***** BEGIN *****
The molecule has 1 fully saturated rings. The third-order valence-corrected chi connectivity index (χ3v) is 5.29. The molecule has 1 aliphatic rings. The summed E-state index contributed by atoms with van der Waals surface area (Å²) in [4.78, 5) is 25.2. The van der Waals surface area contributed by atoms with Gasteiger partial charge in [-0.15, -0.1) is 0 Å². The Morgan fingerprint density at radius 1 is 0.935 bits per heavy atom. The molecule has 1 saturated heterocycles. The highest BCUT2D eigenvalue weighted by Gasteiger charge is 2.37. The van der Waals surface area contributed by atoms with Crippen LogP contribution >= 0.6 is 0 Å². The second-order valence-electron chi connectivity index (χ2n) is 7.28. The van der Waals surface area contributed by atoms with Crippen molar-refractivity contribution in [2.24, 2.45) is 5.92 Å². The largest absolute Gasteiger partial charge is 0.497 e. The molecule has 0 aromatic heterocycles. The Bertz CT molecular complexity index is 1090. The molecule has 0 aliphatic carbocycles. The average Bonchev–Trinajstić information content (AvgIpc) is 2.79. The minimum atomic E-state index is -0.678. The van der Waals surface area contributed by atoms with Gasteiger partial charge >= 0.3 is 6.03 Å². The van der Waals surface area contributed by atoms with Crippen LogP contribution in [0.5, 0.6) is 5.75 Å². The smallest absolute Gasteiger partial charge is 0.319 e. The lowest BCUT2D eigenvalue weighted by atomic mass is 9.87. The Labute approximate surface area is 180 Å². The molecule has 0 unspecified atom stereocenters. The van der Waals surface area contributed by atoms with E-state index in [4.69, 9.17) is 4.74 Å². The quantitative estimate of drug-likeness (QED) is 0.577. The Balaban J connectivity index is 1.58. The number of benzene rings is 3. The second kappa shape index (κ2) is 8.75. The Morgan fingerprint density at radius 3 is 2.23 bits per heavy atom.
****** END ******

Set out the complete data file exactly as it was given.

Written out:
The molecule has 1 fully saturated rings. The third-order valence-corrected chi connectivity index (χ3v) is 5.29. The molecule has 1 aliphatic rings. The summed E-state index contributed by atoms with van der Waals surface area (Å²) in [4.78, 5) is 25.2. The van der Waals surface area contributed by atoms with Gasteiger partial charge in [-0.15, -0.1) is 0 Å². The Morgan fingerprint density at radius 1 is 0.935 bits per heavy atom. The molecule has 1 saturated heterocycles. The highest BCUT2D eigenvalue weighted by Gasteiger charge is 2.37. The van der Waals surface area contributed by atoms with Crippen LogP contribution >= 0.6 is 0 Å². The second-order valence-electron chi connectivity index (χ2n) is 7.28. The van der Waals surface area contributed by atoms with Crippen molar-refractivity contribution in [2.24, 2.45) is 5.92 Å². The largest absolute Gasteiger partial charge is 0.497 e. The molecule has 0 aromatic heterocycles. The Bertz CT molecular complexity index is 1090. The molecule has 0 aliphatic carbocycles. The average Bonchev–Trinajstić information content (AvgIpc) is 2.79. The minimum atomic E-state index is -0.678. The van der Waals surface area contributed by atoms with Gasteiger partial charge >= 0.3 is 6.03 Å². The van der Waals surface area contributed by atoms with Crippen LogP contribution in [0.5, 0.6) is 5.75 Å². The smallest absolute Gasteiger partial charge is 0.319 e. The lowest BCUT2D eigenvalue weighted by atomic mass is 9.87. The Labute approximate surface area is 180 Å². The molecule has 0 unspecified atom stereocenters. The van der Waals surface area contributed by atoms with E-state index in [4.69, 9.17) is 4.74 Å². The quantitative estimate of drug-likeness (QED) is 0.577. The Balaban J connectivity index is 1.58. The number of benzene rings is 3. The second kappa shape index (κ2) is 8.75. The Morgan fingerprint density at radius 3 is 2.23 bits per heavy atom.